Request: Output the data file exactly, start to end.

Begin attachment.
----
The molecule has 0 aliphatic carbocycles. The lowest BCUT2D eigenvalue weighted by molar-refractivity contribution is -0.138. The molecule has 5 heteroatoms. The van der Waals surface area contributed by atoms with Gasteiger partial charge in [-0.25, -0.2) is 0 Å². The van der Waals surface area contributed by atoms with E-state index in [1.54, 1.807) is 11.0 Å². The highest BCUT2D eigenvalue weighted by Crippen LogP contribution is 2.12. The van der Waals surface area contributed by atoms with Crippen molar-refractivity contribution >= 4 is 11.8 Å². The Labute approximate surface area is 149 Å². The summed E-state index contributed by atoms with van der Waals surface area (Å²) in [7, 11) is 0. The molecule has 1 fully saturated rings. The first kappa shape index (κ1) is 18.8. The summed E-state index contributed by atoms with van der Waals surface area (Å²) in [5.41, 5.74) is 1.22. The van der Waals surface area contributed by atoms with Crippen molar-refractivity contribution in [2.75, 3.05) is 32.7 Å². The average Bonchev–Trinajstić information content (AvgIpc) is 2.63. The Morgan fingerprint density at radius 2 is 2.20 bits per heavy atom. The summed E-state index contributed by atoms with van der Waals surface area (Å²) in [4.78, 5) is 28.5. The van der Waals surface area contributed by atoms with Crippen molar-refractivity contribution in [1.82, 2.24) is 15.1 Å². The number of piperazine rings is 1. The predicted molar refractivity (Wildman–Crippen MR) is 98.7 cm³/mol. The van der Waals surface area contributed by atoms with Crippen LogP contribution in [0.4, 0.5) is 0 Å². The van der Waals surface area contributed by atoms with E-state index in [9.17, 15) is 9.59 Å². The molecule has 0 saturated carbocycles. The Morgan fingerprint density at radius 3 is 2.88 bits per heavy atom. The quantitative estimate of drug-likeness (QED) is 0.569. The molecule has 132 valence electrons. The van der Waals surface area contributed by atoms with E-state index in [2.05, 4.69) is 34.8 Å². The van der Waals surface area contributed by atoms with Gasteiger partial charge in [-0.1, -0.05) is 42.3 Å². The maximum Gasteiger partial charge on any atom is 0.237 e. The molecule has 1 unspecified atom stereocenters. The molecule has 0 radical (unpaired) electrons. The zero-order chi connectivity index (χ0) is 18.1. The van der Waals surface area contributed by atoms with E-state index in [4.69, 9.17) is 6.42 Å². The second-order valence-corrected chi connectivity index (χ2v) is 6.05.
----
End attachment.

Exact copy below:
The molecule has 0 aliphatic carbocycles. The lowest BCUT2D eigenvalue weighted by molar-refractivity contribution is -0.138. The molecule has 5 heteroatoms. The van der Waals surface area contributed by atoms with Gasteiger partial charge in [-0.25, -0.2) is 0 Å². The van der Waals surface area contributed by atoms with E-state index in [1.54, 1.807) is 11.0 Å². The highest BCUT2D eigenvalue weighted by Crippen LogP contribution is 2.12. The van der Waals surface area contributed by atoms with Crippen molar-refractivity contribution >= 4 is 11.8 Å². The Labute approximate surface area is 149 Å². The summed E-state index contributed by atoms with van der Waals surface area (Å²) in [7, 11) is 0. The molecule has 1 fully saturated rings. The first kappa shape index (κ1) is 18.8. The summed E-state index contributed by atoms with van der Waals surface area (Å²) in [5.41, 5.74) is 1.22. The van der Waals surface area contributed by atoms with Crippen molar-refractivity contribution in [2.75, 3.05) is 32.7 Å². The average Bonchev–Trinajstić information content (AvgIpc) is 2.63. The Morgan fingerprint density at radius 2 is 2.20 bits per heavy atom. The summed E-state index contributed by atoms with van der Waals surface area (Å²) in [4.78, 5) is 28.5. The van der Waals surface area contributed by atoms with Crippen molar-refractivity contribution in [1.82, 2.24) is 15.1 Å². The number of piperazine rings is 1. The predicted molar refractivity (Wildman–Crippen MR) is 98.7 cm³/mol. The van der Waals surface area contributed by atoms with Crippen LogP contribution in [0.4, 0.5) is 0 Å². The van der Waals surface area contributed by atoms with E-state index in [9.17, 15) is 9.59 Å². The molecule has 0 saturated carbocycles. The Morgan fingerprint density at radius 3 is 2.88 bits per heavy atom. The quantitative estimate of drug-likeness (QED) is 0.569. The molecule has 132 valence electrons. The van der Waals surface area contributed by atoms with E-state index in [2.05, 4.69) is 34.8 Å². The van der Waals surface area contributed by atoms with Gasteiger partial charge in [-0.1, -0.05) is 42.3 Å². The maximum Gasteiger partial charge on any atom is 0.237 e. The molecule has 1 unspecified atom stereocenters. The molecule has 0 radical (unpaired) electrons. The zero-order chi connectivity index (χ0) is 18.1. The van der Waals surface area contributed by atoms with E-state index in [4.69, 9.17) is 6.42 Å². The second-order valence-corrected chi connectivity index (χ2v) is 6.05.